This song catches me every time. Doomsday was the first song to be released after the passing of Tom Searle - a song that he started to write but was never able to finish. Something that you can really hear. All the tiny lead guitar parts throughout the song sound exactly as if Tom had played them. Also, it has the same straight forward power to it, that Architects mastered on Albums 6 and 7. I get goosebumps every time. I can’t really describe how this song makes me feel - but it definitely makes me go somewhere else in my head. And it keeps me safe, as it sounds dramatic, yes - without questioning, but on the other hand the harmonic structure allows a lot of hope to flow into this piece of music. This makes it easier - at least for me - to fall into the drama of this song as well. Easier is also a keyword another level here: This is probably the most „mainstream“ song on the album - so a great „first listener“ for those of you who are not familiar with Architects…
11. A Wasted Hymn
Final track of the album already? That didn’t quite feel like it? Wow… Anyhow, let’s go: Let’s be honest, we all kinda expected the last track of the album to be a little different and more symphonic than the rest of the album right? Remember what I said about damnation and throughout the tracks about this album being a theater performance? A Wasted Hymn sounds like a theater piece in itself. I don’t know where to begin with describing what is happening here, as it instantly pulls me in into the unknown. There are so many beautiful things happening in this 4 1/2 minutes that you can’t hold onto every detail in the first listen. This is a track that I expect many people to go back to many many times. At least, I will as I want to understand more of this beautiful construct. A Wasted Hymn is a very spectacular closing track for this record, especially with the very deep bass floating throughout the end section. It feels epic and right and leaves you in subsequent silence, trying to process what you just experienced.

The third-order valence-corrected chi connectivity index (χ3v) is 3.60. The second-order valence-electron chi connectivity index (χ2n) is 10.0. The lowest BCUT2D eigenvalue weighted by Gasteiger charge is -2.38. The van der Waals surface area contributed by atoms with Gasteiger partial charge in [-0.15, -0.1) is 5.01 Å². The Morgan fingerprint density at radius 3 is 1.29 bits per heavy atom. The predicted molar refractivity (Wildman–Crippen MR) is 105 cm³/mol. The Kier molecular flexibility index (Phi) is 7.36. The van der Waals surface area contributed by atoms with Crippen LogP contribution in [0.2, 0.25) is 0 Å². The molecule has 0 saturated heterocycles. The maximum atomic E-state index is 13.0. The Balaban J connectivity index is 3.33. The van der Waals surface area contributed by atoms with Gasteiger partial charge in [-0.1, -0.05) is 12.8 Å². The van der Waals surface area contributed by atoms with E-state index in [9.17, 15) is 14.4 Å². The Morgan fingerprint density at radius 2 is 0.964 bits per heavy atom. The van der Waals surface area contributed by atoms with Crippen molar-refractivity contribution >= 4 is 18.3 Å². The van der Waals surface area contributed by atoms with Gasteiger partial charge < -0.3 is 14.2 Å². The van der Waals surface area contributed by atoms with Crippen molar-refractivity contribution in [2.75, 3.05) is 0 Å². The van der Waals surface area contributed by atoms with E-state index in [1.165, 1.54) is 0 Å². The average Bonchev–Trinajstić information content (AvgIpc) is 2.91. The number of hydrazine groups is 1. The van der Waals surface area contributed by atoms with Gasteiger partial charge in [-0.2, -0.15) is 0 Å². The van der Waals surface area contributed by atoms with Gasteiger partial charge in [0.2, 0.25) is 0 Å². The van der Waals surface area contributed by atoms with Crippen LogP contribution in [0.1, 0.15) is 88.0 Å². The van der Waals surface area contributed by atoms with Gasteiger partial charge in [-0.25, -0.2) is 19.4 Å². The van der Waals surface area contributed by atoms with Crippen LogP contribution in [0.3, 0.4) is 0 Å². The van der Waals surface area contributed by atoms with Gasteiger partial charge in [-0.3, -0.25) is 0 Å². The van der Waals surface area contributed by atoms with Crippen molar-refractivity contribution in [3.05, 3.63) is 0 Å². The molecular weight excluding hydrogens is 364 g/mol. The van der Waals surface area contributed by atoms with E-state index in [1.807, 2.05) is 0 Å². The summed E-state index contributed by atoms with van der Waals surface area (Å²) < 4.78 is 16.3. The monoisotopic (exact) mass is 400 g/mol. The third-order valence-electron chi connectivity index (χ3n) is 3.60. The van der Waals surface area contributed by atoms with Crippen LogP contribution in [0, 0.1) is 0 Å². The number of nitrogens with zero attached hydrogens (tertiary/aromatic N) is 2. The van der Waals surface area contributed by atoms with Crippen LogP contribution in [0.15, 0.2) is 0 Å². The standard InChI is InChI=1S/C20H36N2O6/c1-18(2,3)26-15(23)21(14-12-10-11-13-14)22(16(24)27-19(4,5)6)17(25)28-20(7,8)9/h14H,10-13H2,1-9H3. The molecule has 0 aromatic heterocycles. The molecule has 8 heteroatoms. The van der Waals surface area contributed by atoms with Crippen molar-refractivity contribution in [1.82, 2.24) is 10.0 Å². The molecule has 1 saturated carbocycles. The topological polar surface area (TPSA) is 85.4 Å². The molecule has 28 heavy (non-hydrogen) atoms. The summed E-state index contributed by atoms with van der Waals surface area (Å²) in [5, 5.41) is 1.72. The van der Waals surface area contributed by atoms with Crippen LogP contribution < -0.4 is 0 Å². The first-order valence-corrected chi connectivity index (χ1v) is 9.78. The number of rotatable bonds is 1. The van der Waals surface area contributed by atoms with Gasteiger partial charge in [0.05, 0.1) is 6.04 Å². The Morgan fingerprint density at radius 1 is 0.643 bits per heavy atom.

The overall impression of HOLY HELL:
Holy Hell. I’ve heard to very cool albums recently - Odeville’s ROM and Napoleon’s Epiphany were really high class, but Holy Hell got me on a totally different level. Let’s be honest, of course I am kind of biased here but anyways…
This album is not a regular full-length record to my ears. Bearing the background story of it in mind whilst listening to it, turns this record into an opportunity to have a tiny inside into the hearts of Architects’ members and presents the chaos of their feelings in a way that is more exciting than any blockbuster movie to me. Like I said, it feels like watching a top-notch theater performance. I am so happy, that Architects were keen on writing new music after Tom passed. And I expected it to be good, but I am surprised how good this music is now. Even with picking up older sounding elements makes all this sound so much bigger. Architects themselves said, this album is for Tom. And given how it turned out, I am not only sure, he heard it - I am sure he is proud.
You NEED to listen to this.